The 1921 tour to New Zealand also saw the emergence of one of South Africa’s finest forwards ever: the exceptionally strong, fit and intelligent Phil Mostert. He had remarkable pace for a forward, good hands and feet , could dribble the ball like few others, and could play anywhere in the front row: tight head, loose head or hooker. He was not shy to drop for goal; in 1928, for example, he dropped a 40 yard goal from a mark against the All Blacks, a feat few forwards can repeat today.
Phil Mostert was often regarded by international opponents as the best forward in South Africa. He was also an inspirational leader and was given the captaincy against the 1928 All Blacks. It was generally expected that he would lead the Springboks on the 1931/32 tour to Britain, but the job went to another remarkable leader of me, namely Bennie Osler.
Mostert was first chosen for the Springboks as a young and unknown player when he was included in the 1921 touring side to New Zealand. He emerged from the tour as South Africa’s best forward and was a permanent member of the South African pack until the end of the 1931/32 tour. A famous Irish forward regarded Phil Mostert as the toughest of all Springbok forwards and had this to add: “He is the hardest thing to bring down, and I do not believe he can be knocked out”. Although Mostert was exceptionally strong and tough, he played the man and never retaliated when hit. Hence, he was also known as the “Gentle Giant”.
Theuns Kruger was a specialist hooker rather than an all-round forward. Kruger and Jan Lotz (who played for the Boks in 1937 and 1938) were undoubtedly our best hookers during the pre-war period – both world-class players and in their day the best in the world. Lotz was a powerful, tough forward and one of rugby’s great characters and one of the finest strikers of the ball in the scrum. He played for only two seasons for the Springboks, 1937 against the All Blacks and 1938 against the British Lions, before World War II brought his international career to and end at the age of only 27. By the time the Springboks to play again in 1949 he was unfortunately way past his best. After retirement he still served rugby as an administrator and selector.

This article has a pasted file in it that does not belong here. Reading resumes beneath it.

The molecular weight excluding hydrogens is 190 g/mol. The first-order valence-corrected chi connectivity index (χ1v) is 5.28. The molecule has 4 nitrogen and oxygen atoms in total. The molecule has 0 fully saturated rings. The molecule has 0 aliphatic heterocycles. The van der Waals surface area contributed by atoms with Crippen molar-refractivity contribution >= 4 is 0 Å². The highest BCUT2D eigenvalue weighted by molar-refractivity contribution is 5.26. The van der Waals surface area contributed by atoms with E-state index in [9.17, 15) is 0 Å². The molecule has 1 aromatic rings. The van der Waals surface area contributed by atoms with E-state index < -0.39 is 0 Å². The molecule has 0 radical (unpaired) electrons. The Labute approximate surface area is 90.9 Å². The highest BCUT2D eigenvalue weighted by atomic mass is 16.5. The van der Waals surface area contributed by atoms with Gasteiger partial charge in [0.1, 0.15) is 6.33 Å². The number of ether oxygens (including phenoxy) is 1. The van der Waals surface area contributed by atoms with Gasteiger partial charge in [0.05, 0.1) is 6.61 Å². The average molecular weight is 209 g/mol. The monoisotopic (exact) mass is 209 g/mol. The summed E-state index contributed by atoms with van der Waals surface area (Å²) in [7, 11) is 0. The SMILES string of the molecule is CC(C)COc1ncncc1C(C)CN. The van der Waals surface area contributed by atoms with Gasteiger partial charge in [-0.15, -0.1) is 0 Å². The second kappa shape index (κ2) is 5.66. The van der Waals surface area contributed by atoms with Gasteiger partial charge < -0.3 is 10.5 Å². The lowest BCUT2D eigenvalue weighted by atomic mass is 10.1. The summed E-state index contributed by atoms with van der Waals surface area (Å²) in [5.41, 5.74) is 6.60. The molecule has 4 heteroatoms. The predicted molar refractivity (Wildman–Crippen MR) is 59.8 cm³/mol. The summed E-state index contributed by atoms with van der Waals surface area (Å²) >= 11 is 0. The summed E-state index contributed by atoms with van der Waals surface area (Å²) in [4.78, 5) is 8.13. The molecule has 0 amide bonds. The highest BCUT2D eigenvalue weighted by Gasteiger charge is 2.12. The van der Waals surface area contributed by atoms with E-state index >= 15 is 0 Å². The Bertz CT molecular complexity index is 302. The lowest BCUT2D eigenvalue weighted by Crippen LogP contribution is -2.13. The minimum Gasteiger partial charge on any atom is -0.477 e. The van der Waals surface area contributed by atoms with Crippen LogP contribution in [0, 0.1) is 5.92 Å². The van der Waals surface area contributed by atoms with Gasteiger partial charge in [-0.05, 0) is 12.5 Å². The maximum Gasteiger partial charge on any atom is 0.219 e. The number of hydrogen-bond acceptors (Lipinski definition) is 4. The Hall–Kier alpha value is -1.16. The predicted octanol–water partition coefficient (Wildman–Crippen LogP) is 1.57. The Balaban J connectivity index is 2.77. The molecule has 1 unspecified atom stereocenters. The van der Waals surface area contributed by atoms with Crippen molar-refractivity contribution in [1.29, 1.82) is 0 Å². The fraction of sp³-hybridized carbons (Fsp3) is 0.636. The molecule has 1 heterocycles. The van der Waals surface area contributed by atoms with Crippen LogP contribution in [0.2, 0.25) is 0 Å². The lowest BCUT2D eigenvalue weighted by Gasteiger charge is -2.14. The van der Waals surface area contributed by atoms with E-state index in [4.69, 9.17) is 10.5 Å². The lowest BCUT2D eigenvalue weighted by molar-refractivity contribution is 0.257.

Boy Louw was one of the greatest legends and characters of pre-World War II rugby. He first played for Western Province as an 18 year old against the 1924 British Lions. However, the young man had to wait until the 1928 All Black tour to gain his first cap for South Africa when he made the team for the last two tests. He was then only 22. He regarded his first test as the toughest game he ever played, but he never flinched one millimeter in a war of attrition. From then until the 1938 Lions tour he was a permanent feature of the Springbok pack. He also played for the Springboks in every position among the forwards, from hooker to number eight.
Boy Louw was exceptional in all aspects of forward play: scrummaging, line-out play, rucking, handling and running with the ball. He was exceptionally strong, tough, rugged and hard with a natural flair and talent for the game. He was also the “go-to-man” when a difficult opponent had to be sorted out. Although he never captained the Springboks, he always had a major say in the Springbok tactics – testimony to his great rugby brain. His passion for the game was legendary and later in his career he became known as “The Old Master” for good reason. After retirement he served Springbok rugby as a referee, administrator, selector and coach.
Article written by Willem Frost